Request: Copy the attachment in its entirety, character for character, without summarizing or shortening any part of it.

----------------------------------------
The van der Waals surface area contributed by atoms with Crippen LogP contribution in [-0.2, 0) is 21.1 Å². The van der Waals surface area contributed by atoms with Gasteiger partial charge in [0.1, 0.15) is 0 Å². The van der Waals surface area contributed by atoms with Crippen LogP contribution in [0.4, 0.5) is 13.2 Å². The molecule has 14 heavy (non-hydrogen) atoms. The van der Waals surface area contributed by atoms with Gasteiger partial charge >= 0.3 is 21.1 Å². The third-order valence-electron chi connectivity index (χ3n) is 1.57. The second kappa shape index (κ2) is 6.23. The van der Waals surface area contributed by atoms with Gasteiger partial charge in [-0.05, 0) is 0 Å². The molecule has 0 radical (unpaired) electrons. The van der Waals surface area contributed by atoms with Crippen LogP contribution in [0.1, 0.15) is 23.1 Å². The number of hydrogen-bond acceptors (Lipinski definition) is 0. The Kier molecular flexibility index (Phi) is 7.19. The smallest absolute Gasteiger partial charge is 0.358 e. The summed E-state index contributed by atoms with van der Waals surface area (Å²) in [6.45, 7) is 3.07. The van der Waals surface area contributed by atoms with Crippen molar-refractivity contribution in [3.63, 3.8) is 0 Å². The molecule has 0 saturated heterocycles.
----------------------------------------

The van der Waals surface area contributed by atoms with Crippen LogP contribution in [-0.2, 0) is 21.1 Å². The van der Waals surface area contributed by atoms with Gasteiger partial charge in [0.1, 0.15) is 0 Å². The van der Waals surface area contributed by atoms with Crippen LogP contribution in [0.4, 0.5) is 13.2 Å². The molecule has 14 heavy (non-hydrogen) atoms. The van der Waals surface area contributed by atoms with Gasteiger partial charge >= 0.3 is 21.1 Å². The third-order valence-electron chi connectivity index (χ3n) is 1.57. The second kappa shape index (κ2) is 6.23. The van der Waals surface area contributed by atoms with Gasteiger partial charge in [-0.05, 0) is 0 Å². The molecule has 0 radical (unpaired) electrons. The van der Waals surface area contributed by atoms with Crippen LogP contribution in [0.1, 0.15) is 23.1 Å². The number of hydrogen-bond acceptors (Lipinski definition) is 0. The Kier molecular flexibility index (Phi) is 7.19. The smallest absolute Gasteiger partial charge is 0.358 e. The summed E-state index contributed by atoms with van der Waals surface area (Å²) in [6.45, 7) is 3.07. The van der Waals surface area contributed by atoms with Crippen molar-refractivity contribution in [3.63, 3.8) is 0 Å². The molecule has 0 saturated heterocycles.